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HARRISBURG — Pennsylvania State Police troopers who kill or injure someone should not be investigated by their own agency, and an independent prosecutor should review the case, according to a recommendation approved Friday by a state oversight panel.
The proposed reform comes after a joint investigation by Spotlight PA and NBC News highlighting the nearly unchecked power of local district attorneys in Pennsylvania to decide whether or not to bring charges against police, despite the fact that those prosecutors work closely with the officers they oversee.
The State Law Enforcement Citizen Advisory Commission, which was created by Gov. Tom Wolf after the murder of George Floyd, made the recommendation based upon its review of a 2016 incident in Beaver County in which troopers consulted with the county district attorney before shooting a suspect involved in an hours-long standoff.
That same prosecutor then later reviewed the case and ruled the shooting was justified.
The commission, which has oversight of the State Police and other law enforcement agencies under the governor’s jurisdiction, said the measures are designed to restore the community’s trust in police.
Kelley Hodge, a commissioner and former Philadelphia district attorney, pointed out that the commission found the State Police acted quickly and fairly in its investigation of the case but that “there was an inherent suspicion … or conflict of interest that could arise” based on the circumstances of the case.
Elizabeth Pittinger, a commission member and long-time police oversight advocate, said the incident was disturbing and the actions of the prosecutor “almost approaching arrogant.”
“They get the green light to do whatever, even though there were hours that had elapsed,” she said of the State Police. “It raises so, so many issues.”
A State Police spokesperson told Spotlight PA the agency believes troopers followed state law in 2016.
While the subcommittee that presented the recommendation found the investigation of the shooting and review by Beaver County District Attorney David Lozier were impartial, commissioner Spero Lappas, an attorney in Harrisburg, said he disagreed with that finding.
“There is at least the appearance of a conflict of interest when Pennsylvania State Police review and investigate their fellow members,” he said.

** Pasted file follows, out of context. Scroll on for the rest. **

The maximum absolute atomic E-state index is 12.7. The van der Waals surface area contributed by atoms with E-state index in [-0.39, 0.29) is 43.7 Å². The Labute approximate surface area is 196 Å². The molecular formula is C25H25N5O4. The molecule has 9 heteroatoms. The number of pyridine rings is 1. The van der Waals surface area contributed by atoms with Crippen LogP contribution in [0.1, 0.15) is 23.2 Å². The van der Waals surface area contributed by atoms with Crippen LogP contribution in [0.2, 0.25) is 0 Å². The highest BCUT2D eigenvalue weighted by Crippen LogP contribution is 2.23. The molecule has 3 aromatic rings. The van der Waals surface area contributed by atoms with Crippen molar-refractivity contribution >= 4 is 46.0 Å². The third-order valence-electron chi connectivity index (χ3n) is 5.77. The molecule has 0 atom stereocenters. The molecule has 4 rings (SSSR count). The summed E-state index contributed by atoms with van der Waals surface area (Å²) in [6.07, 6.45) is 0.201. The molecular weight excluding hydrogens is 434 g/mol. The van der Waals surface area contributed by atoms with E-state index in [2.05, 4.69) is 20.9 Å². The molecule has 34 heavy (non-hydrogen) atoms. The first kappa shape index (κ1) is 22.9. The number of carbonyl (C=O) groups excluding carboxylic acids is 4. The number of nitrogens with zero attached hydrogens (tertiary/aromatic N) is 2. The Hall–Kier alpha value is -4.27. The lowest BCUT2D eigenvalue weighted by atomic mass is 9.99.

He also pointed out that the State Police have refused to provide the commission internal statistics that show how often internal reviews result in findings that the troopers acted appropriately.
“I believe it is relevant,” he said.
If, he said, the data shows that State Police rule that troopers acted correctly in the vast majority of cases, that would be an indication of partiality.
The guidance follows calls from the parents of Christian Hall, a 19-year-old Chinese American killed by the State Police, for their son’s death to be independently investigated.
Video obtained by Spotlight PA and NBC News shows that Hall had his hands in the air when troopers shot and killed him near Stroudsburg in December 2020. The shooting was investigated by the State Police and ruled justified by the Monroe County district attorney, who works closely with the agency.
Neighboring states have adopted similar strategies to remove police and prosecutors from investigating use-of-force incidents in recent years.
In New Jersey, the attorney general’s office in 2019 established a public integrity and accountability office, which is responsible for selecting independent investigators, or performing investigations itself, into incidents involving deadly force or serious injury.
In Delaware, the state Division of Civil Rights and Public Trust investigates use-of-force incidents by police.
And the Maryland state legislature this year passed sweeping police reforms that include tasking a division of the state attorney general’s office with investigating all fatalities involving police officers.
The recommendations are significant but the degree to which the State Police and other agencies will cooperate and what happens next is unclear.
Wolf’s executive order creating the commission states that it will prepare a report of its findings on the cases it reviews and include recommendations that are approved by the full panel.
Then state agencies under its jurisdiction, such as the State Police, “will review the recommendations and provide the commission with responses and updates regarding implementation of recommendations, as appropriate,” the order states.
A spokesperson for State Police, Cpl. Brent Miller, said the agency will take this and other recommendations put forth by the commission “under advisement.” Miller said State Police helped train commission members to make meaningful recommendations.
“PSP appreciates the dedication and time these citizens have volunteered to improving public safety and fair treatment, and addressing inequities in law enforcement,” he wrote by email.
The State Police could agree to change its policies and not investigate incidents involving troopers, but that would require determining who else would do it. Removing local district attorneys from overseeing fatal State Police killings in their jurisdiction would likely take legislation, such as a bill proposed by Sen. Art Haywood (D., Montgomery), which would give the state attorney general the power.
Currently, the attorney general can only intervene at the request of a local district attorney.
Correction: This story has been updated to correct the spelling of Kelley Hodge’s first name.
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